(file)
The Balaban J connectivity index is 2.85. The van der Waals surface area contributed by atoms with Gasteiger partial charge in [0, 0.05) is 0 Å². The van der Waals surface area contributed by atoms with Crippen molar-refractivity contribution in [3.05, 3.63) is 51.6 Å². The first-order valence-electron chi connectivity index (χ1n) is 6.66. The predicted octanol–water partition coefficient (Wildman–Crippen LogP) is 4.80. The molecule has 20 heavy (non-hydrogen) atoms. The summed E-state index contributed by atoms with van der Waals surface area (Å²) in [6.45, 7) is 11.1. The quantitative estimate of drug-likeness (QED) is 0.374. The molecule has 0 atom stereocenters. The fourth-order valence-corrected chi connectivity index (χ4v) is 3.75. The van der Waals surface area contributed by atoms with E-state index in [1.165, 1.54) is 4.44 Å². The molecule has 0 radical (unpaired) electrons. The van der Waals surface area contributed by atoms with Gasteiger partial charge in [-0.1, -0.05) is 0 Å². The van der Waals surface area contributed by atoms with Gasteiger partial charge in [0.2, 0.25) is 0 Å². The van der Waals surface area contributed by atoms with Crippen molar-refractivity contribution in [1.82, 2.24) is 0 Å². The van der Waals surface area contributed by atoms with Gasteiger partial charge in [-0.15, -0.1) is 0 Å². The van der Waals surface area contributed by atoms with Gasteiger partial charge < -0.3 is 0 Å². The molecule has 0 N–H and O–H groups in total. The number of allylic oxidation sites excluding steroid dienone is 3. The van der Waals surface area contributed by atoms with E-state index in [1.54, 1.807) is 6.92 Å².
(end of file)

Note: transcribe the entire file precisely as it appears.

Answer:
The Balaban J connectivity index is 2.85. The van der Waals surface area contributed by atoms with Gasteiger partial charge in [0, 0.05) is 0 Å². The van der Waals surface area contributed by atoms with Crippen molar-refractivity contribution in [3.05, 3.63) is 51.6 Å². The first-order valence-electron chi connectivity index (χ1n) is 6.66. The predicted octanol–water partition coefficient (Wildman–Crippen LogP) is 4.80. The molecule has 20 heavy (non-hydrogen) atoms. The summed E-state index contributed by atoms with van der Waals surface area (Å²) in [6.45, 7) is 11.1. The quantitative estimate of drug-likeness (QED) is 0.374. The molecule has 0 atom stereocenters. The fourth-order valence-corrected chi connectivity index (χ4v) is 3.75. The van der Waals surface area contributed by atoms with E-state index in [1.165, 1.54) is 4.44 Å². The molecule has 0 radical (unpaired) electrons. The van der Waals surface area contributed by atoms with Gasteiger partial charge in [-0.1, -0.05) is 0 Å². The van der Waals surface area contributed by atoms with Gasteiger partial charge in [0.2, 0.25) is 0 Å². The van der Waals surface area contributed by atoms with Crippen molar-refractivity contribution in [1.82, 2.24) is 0 Å². The van der Waals surface area contributed by atoms with Gasteiger partial charge in [-0.15, -0.1) is 0 Å². The van der Waals surface area contributed by atoms with Gasteiger partial charge < -0.3 is 0 Å². The molecule has 0 N–H and O–H groups in total. The number of allylic oxidation sites excluding steroid dienone is 3. The van der Waals surface area contributed by atoms with E-state index in [1.54, 1.807) is 6.92 Å².